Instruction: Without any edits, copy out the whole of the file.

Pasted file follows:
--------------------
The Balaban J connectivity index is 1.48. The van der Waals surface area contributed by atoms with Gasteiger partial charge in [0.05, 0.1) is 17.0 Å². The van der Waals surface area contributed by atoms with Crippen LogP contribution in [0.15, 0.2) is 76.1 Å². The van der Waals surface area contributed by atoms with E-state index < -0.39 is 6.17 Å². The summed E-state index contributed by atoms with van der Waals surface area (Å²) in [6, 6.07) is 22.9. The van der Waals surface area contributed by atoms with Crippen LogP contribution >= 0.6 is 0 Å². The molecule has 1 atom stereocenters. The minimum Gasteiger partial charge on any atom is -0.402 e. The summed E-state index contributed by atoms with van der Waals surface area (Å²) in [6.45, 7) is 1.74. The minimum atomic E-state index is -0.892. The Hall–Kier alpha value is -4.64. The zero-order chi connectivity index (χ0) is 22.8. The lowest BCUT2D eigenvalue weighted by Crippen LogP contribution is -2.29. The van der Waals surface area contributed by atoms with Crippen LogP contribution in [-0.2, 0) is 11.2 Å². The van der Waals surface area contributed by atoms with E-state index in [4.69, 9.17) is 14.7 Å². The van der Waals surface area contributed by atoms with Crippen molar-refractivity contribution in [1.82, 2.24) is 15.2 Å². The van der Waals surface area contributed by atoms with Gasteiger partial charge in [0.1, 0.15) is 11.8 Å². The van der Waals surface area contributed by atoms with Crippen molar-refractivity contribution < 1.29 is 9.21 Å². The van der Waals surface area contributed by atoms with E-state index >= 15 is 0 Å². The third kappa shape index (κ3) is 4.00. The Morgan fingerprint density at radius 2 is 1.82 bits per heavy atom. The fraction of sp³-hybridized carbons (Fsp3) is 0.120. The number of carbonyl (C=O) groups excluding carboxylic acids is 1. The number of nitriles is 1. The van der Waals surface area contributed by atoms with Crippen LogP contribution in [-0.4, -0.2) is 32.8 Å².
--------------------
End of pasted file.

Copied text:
The Balaban J connectivity index is 1.48. The van der Waals surface area contributed by atoms with Gasteiger partial charge in [0.05, 0.1) is 17.0 Å². The van der Waals surface area contributed by atoms with Crippen LogP contribution in [0.15, 0.2) is 76.1 Å². The van der Waals surface area contributed by atoms with E-state index < -0.39 is 6.17 Å². The summed E-state index contributed by atoms with van der Waals surface area (Å²) in [6, 6.07) is 22.9. The van der Waals surface area contributed by atoms with Crippen LogP contribution >= 0.6 is 0 Å². The molecule has 1 atom stereocenters. The minimum Gasteiger partial charge on any atom is -0.402 e. The summed E-state index contributed by atoms with van der Waals surface area (Å²) in [6.45, 7) is 1.74. The minimum atomic E-state index is -0.892. The Hall–Kier alpha value is -4.64. The zero-order chi connectivity index (χ0) is 22.8. The lowest BCUT2D eigenvalue weighted by Crippen LogP contribution is -2.29. The van der Waals surface area contributed by atoms with Crippen LogP contribution in [-0.2, 0) is 11.2 Å². The van der Waals surface area contributed by atoms with E-state index in [4.69, 9.17) is 14.7 Å². The van der Waals surface area contributed by atoms with Crippen molar-refractivity contribution in [1.82, 2.24) is 15.2 Å². The van der Waals surface area contributed by atoms with Gasteiger partial charge in [0.1, 0.15) is 11.8 Å². The van der Waals surface area contributed by atoms with Crippen molar-refractivity contribution < 1.29 is 9.21 Å². The van der Waals surface area contributed by atoms with E-state index >= 15 is 0 Å². The third kappa shape index (κ3) is 4.00. The Morgan fingerprint density at radius 2 is 1.82 bits per heavy atom. The fraction of sp³-hybridized carbons (Fsp3) is 0.120. The number of carbonyl (C=O) groups excluding carboxylic acids is 1. The number of nitriles is 1. The van der Waals surface area contributed by atoms with Crippen LogP contribution in [-0.4, -0.2) is 32.8 Å².